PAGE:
What is an ultrasound?
Ultrasonography, which is sometimes called sonography, uses high-frequency sound waves and a computer to create images of blood vessels, tissues, and organs. Ultrasounds are used to view internal organs as they function, and to assess blood blow through various vessels. Ultrasound procedures are often used to examine many parts of the body such as the abdomen, breasts, female pelvis, prostate, scrotum, thyroid and parathyroid, and the vascular system. During pregnancy, ultrasounds are performed to evaluate the development of the fetus.
How are ultrasounds performed?
Ultrasounds may be done on an outpatient basis, or as part of inpatient care. Although each hospital may have specific protocols in place, generally, an ultrasound procedure follows this process:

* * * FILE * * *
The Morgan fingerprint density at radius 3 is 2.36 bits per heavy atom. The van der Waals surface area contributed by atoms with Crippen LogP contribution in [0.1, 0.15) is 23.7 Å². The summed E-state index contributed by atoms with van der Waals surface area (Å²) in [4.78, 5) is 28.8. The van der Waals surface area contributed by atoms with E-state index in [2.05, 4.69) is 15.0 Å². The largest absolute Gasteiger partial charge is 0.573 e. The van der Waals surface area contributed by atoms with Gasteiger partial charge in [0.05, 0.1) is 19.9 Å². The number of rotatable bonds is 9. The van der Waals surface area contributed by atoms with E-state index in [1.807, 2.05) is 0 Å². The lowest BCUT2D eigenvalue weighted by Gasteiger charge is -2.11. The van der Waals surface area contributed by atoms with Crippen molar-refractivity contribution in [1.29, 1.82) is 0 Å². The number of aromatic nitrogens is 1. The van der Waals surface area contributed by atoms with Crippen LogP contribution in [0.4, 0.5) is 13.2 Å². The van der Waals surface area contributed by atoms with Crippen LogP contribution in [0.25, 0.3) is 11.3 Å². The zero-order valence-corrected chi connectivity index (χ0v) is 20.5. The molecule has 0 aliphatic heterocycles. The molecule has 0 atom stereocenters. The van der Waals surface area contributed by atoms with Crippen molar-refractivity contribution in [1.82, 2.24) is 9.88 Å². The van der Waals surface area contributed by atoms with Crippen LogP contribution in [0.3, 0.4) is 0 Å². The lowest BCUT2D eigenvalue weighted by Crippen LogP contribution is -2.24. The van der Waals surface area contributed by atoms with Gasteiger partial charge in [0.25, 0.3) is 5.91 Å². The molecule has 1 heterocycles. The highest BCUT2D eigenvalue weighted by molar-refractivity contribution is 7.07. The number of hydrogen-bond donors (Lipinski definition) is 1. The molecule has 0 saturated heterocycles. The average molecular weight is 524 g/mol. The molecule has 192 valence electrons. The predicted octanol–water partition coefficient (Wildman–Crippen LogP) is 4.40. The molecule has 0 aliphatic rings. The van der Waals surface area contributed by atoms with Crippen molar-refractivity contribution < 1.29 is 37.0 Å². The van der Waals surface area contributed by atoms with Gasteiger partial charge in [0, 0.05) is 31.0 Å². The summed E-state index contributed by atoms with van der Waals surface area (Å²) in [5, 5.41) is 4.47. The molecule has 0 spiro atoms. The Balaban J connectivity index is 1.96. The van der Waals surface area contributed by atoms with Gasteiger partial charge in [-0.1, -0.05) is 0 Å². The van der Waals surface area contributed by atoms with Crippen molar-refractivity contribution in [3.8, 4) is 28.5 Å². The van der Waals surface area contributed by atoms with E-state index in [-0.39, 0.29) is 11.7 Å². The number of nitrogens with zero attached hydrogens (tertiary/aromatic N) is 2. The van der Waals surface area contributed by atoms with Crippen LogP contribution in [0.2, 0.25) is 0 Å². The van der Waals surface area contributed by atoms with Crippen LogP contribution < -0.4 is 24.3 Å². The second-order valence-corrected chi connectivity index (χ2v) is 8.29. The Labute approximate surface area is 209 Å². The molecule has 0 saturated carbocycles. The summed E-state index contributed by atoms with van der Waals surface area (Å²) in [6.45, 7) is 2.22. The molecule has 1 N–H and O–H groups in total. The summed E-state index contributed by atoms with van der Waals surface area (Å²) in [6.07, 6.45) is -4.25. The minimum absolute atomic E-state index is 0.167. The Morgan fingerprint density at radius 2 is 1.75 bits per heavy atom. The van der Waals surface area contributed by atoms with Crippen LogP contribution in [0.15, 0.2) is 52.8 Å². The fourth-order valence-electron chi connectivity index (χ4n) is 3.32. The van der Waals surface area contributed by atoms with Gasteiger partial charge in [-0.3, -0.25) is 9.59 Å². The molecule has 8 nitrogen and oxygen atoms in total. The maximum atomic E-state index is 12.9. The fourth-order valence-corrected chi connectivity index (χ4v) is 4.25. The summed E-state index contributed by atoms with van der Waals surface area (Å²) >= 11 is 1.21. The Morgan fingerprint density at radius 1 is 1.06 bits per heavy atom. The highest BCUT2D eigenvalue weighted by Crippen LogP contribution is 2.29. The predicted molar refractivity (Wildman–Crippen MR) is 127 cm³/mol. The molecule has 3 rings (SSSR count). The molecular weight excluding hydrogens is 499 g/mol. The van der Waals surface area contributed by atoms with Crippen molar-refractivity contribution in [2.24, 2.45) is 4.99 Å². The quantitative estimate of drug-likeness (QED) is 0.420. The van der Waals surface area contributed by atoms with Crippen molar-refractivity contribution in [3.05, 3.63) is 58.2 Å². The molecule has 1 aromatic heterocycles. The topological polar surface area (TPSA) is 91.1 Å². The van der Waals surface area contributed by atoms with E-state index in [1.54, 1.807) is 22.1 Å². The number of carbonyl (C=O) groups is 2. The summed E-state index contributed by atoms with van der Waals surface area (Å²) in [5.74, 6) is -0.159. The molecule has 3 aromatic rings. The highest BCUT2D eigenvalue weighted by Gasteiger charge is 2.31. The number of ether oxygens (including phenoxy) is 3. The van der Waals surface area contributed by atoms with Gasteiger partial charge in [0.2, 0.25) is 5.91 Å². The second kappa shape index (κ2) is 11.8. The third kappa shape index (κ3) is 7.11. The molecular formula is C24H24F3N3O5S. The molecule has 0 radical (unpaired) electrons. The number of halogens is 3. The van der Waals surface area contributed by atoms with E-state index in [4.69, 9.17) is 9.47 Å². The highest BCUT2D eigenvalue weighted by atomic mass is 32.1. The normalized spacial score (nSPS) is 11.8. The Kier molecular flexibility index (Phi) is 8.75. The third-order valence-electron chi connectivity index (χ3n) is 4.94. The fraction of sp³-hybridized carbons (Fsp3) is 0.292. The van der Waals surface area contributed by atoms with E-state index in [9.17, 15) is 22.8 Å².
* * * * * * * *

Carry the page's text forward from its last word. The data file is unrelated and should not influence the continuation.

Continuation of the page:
1.A gel-like substance is smeared on the area of the body to undergo the ultrasound (the gel acts as a conducer).
2.Using a transducer, a tool that sends ultrasound waves, the ultrasound is sent through the patient's body.
3.The sound from the transducer is reflected off structures inside the body, and the information from the sounds is analyzed by a computer.
4.The computer then creates a picture of these structures on a television screen. The moving pictures can be recorded on film videotape.
5.There are no confirmed adverse biological effects on patients or instrument operators caused by exposures to ultrasound